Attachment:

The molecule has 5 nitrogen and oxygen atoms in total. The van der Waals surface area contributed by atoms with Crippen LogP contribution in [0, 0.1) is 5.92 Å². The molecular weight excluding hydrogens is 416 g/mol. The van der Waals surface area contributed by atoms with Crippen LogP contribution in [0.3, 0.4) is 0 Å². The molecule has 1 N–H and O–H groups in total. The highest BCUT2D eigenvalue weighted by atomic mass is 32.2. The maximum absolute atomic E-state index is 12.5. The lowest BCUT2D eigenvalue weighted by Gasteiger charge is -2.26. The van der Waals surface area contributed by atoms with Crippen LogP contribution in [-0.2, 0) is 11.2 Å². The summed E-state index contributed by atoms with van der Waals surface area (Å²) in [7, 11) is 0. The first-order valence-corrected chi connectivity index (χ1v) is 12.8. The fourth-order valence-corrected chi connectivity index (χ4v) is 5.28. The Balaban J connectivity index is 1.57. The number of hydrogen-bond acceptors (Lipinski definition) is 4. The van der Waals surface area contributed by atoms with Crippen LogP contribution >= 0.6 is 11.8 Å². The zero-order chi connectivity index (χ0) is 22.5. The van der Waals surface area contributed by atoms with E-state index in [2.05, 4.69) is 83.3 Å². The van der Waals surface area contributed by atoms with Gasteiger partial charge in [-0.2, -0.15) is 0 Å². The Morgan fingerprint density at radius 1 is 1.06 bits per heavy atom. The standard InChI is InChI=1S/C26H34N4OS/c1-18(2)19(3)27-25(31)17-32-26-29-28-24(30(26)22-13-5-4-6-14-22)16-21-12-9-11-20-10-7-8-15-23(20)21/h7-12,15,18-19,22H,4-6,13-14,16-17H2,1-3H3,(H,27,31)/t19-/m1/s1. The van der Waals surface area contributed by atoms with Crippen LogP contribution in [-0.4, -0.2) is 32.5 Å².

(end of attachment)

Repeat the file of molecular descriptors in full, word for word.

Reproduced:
The molecule has 5 nitrogen and oxygen atoms in total. The van der Waals surface area contributed by atoms with Crippen LogP contribution in [0, 0.1) is 5.92 Å². The molecular weight excluding hydrogens is 416 g/mol. The van der Waals surface area contributed by atoms with Crippen LogP contribution in [0.3, 0.4) is 0 Å². The molecule has 1 N–H and O–H groups in total. The highest BCUT2D eigenvalue weighted by atomic mass is 32.2. The maximum absolute atomic E-state index is 12.5. The lowest BCUT2D eigenvalue weighted by Gasteiger charge is -2.26. The van der Waals surface area contributed by atoms with Crippen LogP contribution in [-0.2, 0) is 11.2 Å². The summed E-state index contributed by atoms with van der Waals surface area (Å²) in [7, 11) is 0. The first-order valence-corrected chi connectivity index (χ1v) is 12.8. The fourth-order valence-corrected chi connectivity index (χ4v) is 5.28. The Balaban J connectivity index is 1.57. The number of hydrogen-bond acceptors (Lipinski definition) is 4. The van der Waals surface area contributed by atoms with Crippen LogP contribution >= 0.6 is 11.8 Å². The zero-order chi connectivity index (χ0) is 22.5. The van der Waals surface area contributed by atoms with E-state index in [2.05, 4.69) is 83.3 Å². The van der Waals surface area contributed by atoms with Gasteiger partial charge in [-0.2, -0.15) is 0 Å². The Morgan fingerprint density at radius 1 is 1.06 bits per heavy atom. The standard InChI is InChI=1S/C26H34N4OS/c1-18(2)19(3)27-25(31)17-32-26-29-28-24(30(26)22-13-5-4-6-14-22)16-21-12-9-11-20-10-7-8-15-23(20)21/h7-12,15,18-19,22H,4-6,13-14,16-17H2,1-3H3,(H,27,31)/t19-/m1/s1. The van der Waals surface area contributed by atoms with Crippen LogP contribution in [-0.4, -0.2) is 32.5 Å².